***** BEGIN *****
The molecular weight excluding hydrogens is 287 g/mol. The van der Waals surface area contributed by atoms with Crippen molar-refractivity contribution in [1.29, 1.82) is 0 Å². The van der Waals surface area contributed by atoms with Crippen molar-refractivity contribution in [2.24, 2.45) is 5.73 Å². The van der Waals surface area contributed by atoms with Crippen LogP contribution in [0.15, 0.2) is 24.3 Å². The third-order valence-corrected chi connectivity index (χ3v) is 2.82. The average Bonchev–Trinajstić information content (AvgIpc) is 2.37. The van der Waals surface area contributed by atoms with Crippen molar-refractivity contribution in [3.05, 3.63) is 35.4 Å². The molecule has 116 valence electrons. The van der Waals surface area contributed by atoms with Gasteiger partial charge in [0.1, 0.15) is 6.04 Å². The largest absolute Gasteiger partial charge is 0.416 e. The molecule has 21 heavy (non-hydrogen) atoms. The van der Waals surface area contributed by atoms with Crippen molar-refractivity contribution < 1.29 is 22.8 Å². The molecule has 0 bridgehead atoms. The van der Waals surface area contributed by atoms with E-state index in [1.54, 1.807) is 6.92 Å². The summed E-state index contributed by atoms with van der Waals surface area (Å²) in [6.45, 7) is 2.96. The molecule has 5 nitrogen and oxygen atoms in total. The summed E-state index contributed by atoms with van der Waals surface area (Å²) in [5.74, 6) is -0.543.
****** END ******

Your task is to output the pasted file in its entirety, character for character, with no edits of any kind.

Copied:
The molecular weight excluding hydrogens is 287 g/mol. The van der Waals surface area contributed by atoms with Crippen molar-refractivity contribution in [1.29, 1.82) is 0 Å². The van der Waals surface area contributed by atoms with Crippen molar-refractivity contribution in [2.24, 2.45) is 5.73 Å². The van der Waals surface area contributed by atoms with Crippen LogP contribution in [0.15, 0.2) is 24.3 Å². The third-order valence-corrected chi connectivity index (χ3v) is 2.82. The average Bonchev–Trinajstić information content (AvgIpc) is 2.37. The van der Waals surface area contributed by atoms with Crippen molar-refractivity contribution in [3.05, 3.63) is 35.4 Å². The molecule has 116 valence electrons. The van der Waals surface area contributed by atoms with Gasteiger partial charge in [0.1, 0.15) is 6.04 Å². The largest absolute Gasteiger partial charge is 0.416 e. The molecule has 21 heavy (non-hydrogen) atoms. The van der Waals surface area contributed by atoms with Crippen molar-refractivity contribution < 1.29 is 22.8 Å². The molecule has 0 bridgehead atoms. The van der Waals surface area contributed by atoms with E-state index in [1.54, 1.807) is 6.92 Å². The summed E-state index contributed by atoms with van der Waals surface area (Å²) in [6.45, 7) is 2.96. The molecule has 5 nitrogen and oxygen atoms in total. The summed E-state index contributed by atoms with van der Waals surface area (Å²) in [5.74, 6) is -0.543.